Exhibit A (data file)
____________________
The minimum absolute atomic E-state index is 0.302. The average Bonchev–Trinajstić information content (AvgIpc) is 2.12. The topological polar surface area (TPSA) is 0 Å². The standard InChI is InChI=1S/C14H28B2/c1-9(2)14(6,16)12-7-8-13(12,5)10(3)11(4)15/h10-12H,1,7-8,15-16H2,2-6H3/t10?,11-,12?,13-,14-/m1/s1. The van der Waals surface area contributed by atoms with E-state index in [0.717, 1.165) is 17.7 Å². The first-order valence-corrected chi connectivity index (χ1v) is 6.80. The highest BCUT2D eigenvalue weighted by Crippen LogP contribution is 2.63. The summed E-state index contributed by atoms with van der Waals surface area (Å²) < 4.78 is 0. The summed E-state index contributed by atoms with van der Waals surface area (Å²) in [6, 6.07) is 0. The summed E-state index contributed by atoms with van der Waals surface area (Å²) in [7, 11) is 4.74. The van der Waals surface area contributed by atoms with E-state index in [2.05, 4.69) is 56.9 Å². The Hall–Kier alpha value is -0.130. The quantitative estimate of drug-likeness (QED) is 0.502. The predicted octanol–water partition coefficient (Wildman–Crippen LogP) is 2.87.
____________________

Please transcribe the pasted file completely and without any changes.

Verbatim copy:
The minimum absolute atomic E-state index is 0.302. The average Bonchev–Trinajstić information content (AvgIpc) is 2.12. The topological polar surface area (TPSA) is 0 Å². The standard InChI is InChI=1S/C14H28B2/c1-9(2)14(6,16)12-7-8-13(12,5)10(3)11(4)15/h10-12H,1,7-8,15-16H2,2-6H3/t10?,11-,12?,13-,14-/m1/s1. The van der Waals surface area contributed by atoms with E-state index in [0.717, 1.165) is 17.7 Å². The first-order valence-corrected chi connectivity index (χ1v) is 6.80. The highest BCUT2D eigenvalue weighted by Crippen LogP contribution is 2.63. The summed E-state index contributed by atoms with van der Waals surface area (Å²) < 4.78 is 0. The summed E-state index contributed by atoms with van der Waals surface area (Å²) in [6, 6.07) is 0. The summed E-state index contributed by atoms with van der Waals surface area (Å²) in [7, 11) is 4.74. The van der Waals surface area contributed by atoms with E-state index in [2.05, 4.69) is 56.9 Å². The Hall–Kier alpha value is -0.130. The quantitative estimate of drug-likeness (QED) is 0.502. The predicted octanol–water partition coefficient (Wildman–Crippen LogP) is 2.87.